Upon this contumacy Dr. Machen fell with loud shouts of alarm. He denied absolutely that anyone had a right to revise and sophisticate Holy Writ. Either it was the Word of God or it was not the Word of God, and if it was, then it was equally authoritative in all its details, and had to be accepted or rejected as a whole. Anyone was free to reject it, but no one was free to mutilate it or to read things into it that were not there.
Thus the issue with the Modernists was clearly joined, and Dr. Machen argued them quite out of court, and sent them scurrying... His operations... at least disposed of those who proposed to read [Holy Writ] as they might read a newspaper, believing what they chose and rejecting what they chose...
It is my belief, as a friendly neutral in all such high and ghostly matters, that the body of doctrine known as Modernism is completely incompatible, not only with anything rationally describable as Christianity, but also with anything deserving to pass as religion in general. Religion, if it is to retain any genuine significance, can never be reduced to a series of sweet attitudes, possible to anyone not actually in jail for felony. It is, on the contrary, a corpus of powerful and profound convictions, many of them not open to logical analysis... It is potent in a man in proportion as he is willing to... accept its fundamental postulates...
These postulates, at least in the Western world, have been challenged in recent years on many grounds... But it is one thing to reject religion altogether, and quite another thing to try to save it by pumping out of it all its essential substance...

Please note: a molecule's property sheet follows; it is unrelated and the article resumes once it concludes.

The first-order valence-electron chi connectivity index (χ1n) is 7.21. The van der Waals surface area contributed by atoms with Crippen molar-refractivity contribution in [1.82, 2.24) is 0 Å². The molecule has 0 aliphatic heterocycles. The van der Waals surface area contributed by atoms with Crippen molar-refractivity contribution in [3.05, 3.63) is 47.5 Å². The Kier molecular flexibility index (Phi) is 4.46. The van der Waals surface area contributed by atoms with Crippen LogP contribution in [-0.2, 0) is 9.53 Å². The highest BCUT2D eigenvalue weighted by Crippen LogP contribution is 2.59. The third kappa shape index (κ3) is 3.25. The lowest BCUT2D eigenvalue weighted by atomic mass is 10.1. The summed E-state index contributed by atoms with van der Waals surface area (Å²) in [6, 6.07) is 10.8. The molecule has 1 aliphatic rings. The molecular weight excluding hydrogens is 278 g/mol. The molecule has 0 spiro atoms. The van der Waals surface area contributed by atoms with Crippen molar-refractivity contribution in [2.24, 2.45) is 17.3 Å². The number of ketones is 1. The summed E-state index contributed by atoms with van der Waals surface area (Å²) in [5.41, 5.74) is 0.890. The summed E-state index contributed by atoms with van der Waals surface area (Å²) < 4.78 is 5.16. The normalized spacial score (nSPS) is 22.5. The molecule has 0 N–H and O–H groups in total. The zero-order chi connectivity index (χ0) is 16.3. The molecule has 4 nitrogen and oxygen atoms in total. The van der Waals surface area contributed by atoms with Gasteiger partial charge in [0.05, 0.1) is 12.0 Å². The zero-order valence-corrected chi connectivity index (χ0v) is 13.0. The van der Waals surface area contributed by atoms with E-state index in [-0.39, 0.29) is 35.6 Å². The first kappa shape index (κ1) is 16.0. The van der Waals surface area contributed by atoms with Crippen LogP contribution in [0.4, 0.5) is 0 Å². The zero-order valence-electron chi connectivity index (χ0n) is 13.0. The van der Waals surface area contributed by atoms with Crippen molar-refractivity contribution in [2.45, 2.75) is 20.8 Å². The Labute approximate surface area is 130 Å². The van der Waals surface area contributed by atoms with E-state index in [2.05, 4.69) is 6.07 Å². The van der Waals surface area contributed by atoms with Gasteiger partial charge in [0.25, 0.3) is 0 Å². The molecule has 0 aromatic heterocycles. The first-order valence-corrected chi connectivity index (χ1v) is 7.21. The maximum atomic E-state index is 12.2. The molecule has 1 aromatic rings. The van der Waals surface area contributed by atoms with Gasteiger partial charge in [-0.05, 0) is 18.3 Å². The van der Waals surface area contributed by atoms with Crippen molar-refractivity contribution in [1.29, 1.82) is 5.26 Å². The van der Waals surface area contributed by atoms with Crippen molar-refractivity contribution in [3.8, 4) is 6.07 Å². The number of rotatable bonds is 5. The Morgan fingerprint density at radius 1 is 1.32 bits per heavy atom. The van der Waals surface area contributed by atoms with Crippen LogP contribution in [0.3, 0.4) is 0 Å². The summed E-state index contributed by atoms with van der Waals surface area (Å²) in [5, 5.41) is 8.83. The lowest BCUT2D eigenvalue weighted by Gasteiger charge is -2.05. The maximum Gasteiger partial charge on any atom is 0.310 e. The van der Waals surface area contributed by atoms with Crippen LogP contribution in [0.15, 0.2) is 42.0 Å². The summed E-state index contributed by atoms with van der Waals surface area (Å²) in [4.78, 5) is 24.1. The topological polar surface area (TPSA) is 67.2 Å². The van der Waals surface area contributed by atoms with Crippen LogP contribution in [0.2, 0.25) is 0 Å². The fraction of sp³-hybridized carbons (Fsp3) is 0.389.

That, it seems to me, is what the Modernists have done... What they have left, once they have achieved their imprudent scavenging, is hardly more than a row of hollow platitudes, as empty of psychological force and effect as so many nursery rhymes...
Religion is something else again... Dr. Machen tried to impress that obvious fact upon his fellow [Presbyterians]. He failed - but he was undoubtedly right.
--H.L. Mencken, "Dr. Fundamentalist," The Baltimore Evening Sun, January 18, 1937; 2nd Section, p. 15.
But better than reading Lippmann or Mencken is to read Machen himself. His 1923 book Christianity and Liberalism is available in its entirety on-line here and here. Note Machen's emphasis upon doctrine:
In my little book, Christianity and Liberalism, 1923, I tried to show that the issue in the Church of the present day is not between two varieties of the same religion, but, at bottom, between two essentially different types of thought and life. There is much interlocking of the branches, but the two tendencies, Modernism and supernaturalism, or (otherwise designated) non-doctrinal religion and historic Christianity, spring from different roots. In particular, I tried to show that Christianity is not a "life," as distinguished from a doctrine, and not a life that has doctrine as its changing symbolic expression, but that--exactly the other way around--it is a life founded on a doctrine.
--J. Gresham Machen, "Christianity in Conflict," in D.G. Hart, ed., J. Gresham Machen: Selected Shorter Writings (P & R Publishing, 2004), pp. 563-564.
My point, again, is that when the Presbyterian Church of America chose to rename itself the Orthodox Presbyterian Church, what was primarily in mind in 1939 was orthodoxy of belief, correct doctrine, and not "correct worship" (although it is admitted that correct worship is founded upon correct doctrine).
Thank you again for your note. If you have further questions or would like to interact further on this matter, please feel free to drop me a note. And may our God graciously grant to us a true orthodoxy in doctrine and in life, in faith and in practice, and to Him be the glory!